You have the option of making water kefir quite fizzy and the flavor possibilities are endless. This makes it a good drink for those who are trying to quit soda. Additionally, water kefir is easy and cheap to make, all you need are water kefir grains. I recommend Cultures for Health for grains; they are affordable and with proper care can be used forever.
These are water kefir grains. They are gelatinous in texture. Unlike milk kefir grains, they do not clump. They often multiply very quickly, sometimes doubling with each batch of kefir, but don't dispair if yours don't often or at all.
½ c. water kefir grains½ c. sugar
filtered water to fill half-gallon jar
The sugar you choose matters. It's best to use a mineral-rich sugar such as coconut sugar or sucanat. The grains need those minerals to survive. You can use regular white sugar, but you need to add an eggshell or mineral drops to feed the grains or else they will die. You cannot use honey because it will kill the grains.
Bring a couple of cups of water to a boil and stir in the sugar. Let it boil for a few more minutes until the sugar dissolves. Then, let the water cool. I pour it in a cup and stick it in the refrigerator to speed things up.
Put the water kefir grains in a half-gallon jar (I've taken to Fido jars recently for fermenting, but mason jars are fine, too). Pour the sugar water in, then add more filtered water to fill. Leave a couple of inches or so of space so it can ferment properly. Put the lid on and let it ferment for 2 to 4 days at room temperature. Most recipes you will see say 2 days; at this point the kefir will still be slightly sweet. I like to ferment mine for 3 days so it just starts to turn tart but not too much.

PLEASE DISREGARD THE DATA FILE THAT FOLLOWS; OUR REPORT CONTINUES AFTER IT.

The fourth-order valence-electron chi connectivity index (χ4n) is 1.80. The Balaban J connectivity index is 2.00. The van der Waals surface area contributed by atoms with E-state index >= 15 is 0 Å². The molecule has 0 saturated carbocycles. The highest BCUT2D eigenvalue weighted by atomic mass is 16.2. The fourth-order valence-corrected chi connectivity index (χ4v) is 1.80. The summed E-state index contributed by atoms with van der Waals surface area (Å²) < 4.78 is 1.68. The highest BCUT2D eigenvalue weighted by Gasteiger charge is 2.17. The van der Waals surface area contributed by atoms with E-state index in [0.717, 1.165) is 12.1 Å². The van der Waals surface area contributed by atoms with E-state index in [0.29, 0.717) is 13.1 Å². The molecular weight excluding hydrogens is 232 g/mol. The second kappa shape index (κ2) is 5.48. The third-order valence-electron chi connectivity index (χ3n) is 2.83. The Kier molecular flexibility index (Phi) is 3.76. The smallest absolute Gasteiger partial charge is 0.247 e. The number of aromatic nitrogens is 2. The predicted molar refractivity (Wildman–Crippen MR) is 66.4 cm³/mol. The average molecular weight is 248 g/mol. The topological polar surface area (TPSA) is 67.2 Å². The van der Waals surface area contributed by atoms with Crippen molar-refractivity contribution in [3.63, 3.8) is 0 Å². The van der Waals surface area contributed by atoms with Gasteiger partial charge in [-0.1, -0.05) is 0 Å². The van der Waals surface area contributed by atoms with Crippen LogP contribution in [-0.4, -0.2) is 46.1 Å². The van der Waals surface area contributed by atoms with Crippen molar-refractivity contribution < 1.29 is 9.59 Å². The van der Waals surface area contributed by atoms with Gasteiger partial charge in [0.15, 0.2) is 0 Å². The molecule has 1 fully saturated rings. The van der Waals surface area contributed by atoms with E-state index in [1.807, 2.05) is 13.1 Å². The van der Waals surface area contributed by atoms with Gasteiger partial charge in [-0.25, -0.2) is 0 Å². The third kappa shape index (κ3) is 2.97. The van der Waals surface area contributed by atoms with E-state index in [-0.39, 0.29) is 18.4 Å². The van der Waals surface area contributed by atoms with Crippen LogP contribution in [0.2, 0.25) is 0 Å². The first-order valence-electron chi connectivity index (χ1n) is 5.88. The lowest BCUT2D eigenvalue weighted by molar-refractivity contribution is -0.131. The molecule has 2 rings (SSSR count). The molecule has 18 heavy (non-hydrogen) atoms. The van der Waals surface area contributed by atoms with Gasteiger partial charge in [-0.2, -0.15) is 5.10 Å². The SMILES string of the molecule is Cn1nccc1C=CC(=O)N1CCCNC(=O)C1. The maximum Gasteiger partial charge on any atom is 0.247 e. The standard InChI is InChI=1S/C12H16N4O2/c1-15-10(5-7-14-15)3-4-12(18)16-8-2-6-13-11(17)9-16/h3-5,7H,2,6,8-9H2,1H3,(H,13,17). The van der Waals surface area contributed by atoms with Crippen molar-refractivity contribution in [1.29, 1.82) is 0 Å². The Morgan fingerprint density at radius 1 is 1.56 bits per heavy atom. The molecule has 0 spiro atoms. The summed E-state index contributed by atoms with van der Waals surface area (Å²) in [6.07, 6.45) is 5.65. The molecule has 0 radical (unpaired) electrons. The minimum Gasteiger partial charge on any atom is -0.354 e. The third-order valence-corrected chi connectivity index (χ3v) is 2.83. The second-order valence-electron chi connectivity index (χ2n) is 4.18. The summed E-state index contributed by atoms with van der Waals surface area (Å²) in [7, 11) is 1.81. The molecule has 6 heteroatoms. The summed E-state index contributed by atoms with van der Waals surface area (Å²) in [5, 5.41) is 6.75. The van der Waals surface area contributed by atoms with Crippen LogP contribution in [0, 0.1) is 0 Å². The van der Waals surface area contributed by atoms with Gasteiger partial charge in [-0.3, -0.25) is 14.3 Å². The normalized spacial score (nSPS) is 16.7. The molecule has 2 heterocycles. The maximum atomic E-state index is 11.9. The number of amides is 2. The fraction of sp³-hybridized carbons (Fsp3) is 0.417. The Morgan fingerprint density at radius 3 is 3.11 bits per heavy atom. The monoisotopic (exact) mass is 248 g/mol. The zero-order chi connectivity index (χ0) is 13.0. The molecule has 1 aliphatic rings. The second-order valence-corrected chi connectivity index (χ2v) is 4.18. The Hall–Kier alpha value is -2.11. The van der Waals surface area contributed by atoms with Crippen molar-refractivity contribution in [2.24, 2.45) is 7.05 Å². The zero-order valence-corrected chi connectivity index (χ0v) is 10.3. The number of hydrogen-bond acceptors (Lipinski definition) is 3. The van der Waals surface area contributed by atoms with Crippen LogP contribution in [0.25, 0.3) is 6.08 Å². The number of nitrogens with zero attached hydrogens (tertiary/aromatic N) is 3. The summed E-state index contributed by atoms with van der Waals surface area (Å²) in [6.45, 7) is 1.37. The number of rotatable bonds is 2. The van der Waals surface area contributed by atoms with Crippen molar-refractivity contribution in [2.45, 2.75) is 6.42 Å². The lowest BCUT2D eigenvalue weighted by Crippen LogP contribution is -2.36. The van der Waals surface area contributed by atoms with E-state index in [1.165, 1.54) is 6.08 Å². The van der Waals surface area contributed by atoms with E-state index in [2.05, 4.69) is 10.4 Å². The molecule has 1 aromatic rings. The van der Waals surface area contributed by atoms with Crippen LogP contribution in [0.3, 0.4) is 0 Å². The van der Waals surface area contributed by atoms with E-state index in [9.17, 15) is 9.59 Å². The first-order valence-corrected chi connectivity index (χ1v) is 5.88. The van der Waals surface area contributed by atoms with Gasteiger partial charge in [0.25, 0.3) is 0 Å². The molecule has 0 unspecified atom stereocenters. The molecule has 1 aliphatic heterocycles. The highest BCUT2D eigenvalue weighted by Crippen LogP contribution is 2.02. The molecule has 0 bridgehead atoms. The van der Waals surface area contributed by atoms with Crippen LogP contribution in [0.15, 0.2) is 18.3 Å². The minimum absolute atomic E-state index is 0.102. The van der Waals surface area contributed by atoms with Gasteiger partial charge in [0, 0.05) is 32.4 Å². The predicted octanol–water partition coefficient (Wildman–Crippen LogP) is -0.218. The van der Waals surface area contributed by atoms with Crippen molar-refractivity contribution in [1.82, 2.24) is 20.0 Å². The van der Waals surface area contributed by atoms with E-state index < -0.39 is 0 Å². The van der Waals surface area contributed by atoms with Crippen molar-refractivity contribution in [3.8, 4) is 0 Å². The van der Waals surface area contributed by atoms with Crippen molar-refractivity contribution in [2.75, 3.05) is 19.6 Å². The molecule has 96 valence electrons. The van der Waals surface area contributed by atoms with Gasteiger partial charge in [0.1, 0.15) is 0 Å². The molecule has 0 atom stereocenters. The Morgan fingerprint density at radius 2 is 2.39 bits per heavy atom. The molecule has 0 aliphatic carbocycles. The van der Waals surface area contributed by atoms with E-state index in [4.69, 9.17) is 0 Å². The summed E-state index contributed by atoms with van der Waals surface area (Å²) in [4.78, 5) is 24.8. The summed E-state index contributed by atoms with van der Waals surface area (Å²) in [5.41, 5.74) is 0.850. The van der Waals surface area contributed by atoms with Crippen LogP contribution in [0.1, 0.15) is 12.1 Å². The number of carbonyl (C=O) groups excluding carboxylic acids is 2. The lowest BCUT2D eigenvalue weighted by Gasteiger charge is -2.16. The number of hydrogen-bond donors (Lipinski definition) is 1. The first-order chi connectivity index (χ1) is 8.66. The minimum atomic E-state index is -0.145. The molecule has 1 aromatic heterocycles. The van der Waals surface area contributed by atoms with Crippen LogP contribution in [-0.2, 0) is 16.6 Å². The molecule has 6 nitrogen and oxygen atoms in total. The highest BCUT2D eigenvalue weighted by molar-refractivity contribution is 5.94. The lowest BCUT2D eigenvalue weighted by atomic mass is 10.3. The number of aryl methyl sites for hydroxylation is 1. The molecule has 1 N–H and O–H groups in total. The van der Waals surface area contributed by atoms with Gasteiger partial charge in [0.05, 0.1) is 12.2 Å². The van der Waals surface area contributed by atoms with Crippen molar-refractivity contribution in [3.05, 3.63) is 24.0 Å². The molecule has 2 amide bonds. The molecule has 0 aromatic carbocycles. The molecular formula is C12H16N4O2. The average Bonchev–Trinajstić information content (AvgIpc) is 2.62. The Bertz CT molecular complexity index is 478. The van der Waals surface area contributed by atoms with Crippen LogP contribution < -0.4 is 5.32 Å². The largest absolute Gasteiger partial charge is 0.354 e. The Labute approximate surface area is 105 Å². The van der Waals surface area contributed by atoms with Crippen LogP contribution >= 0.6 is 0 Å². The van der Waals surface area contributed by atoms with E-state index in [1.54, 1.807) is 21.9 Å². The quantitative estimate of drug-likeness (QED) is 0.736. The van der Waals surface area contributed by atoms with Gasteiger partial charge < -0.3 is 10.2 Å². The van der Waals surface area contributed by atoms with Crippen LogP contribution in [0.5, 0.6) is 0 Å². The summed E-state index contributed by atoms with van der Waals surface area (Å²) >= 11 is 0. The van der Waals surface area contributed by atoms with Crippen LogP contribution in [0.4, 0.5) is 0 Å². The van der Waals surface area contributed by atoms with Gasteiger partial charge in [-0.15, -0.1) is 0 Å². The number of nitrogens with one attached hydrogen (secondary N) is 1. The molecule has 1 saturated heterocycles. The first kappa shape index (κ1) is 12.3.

Here is mine at 3 days; if you look closely you can see bubbles at the top. Don't worry if yours doesn't bubble. They usually bubble more during the second ferment.
You may also notice that the kefir is lighter at this time because the grains have eaten most of the sugar.
When the water kefir has fermented for the time you desire, strain out the grains. The grains can be used immediately for your next batch. The water kefir is ready to drink as is, or you can add flavor during a second ferment, which I will talk about next week.
Printable: Water Kefir, 1st Ferment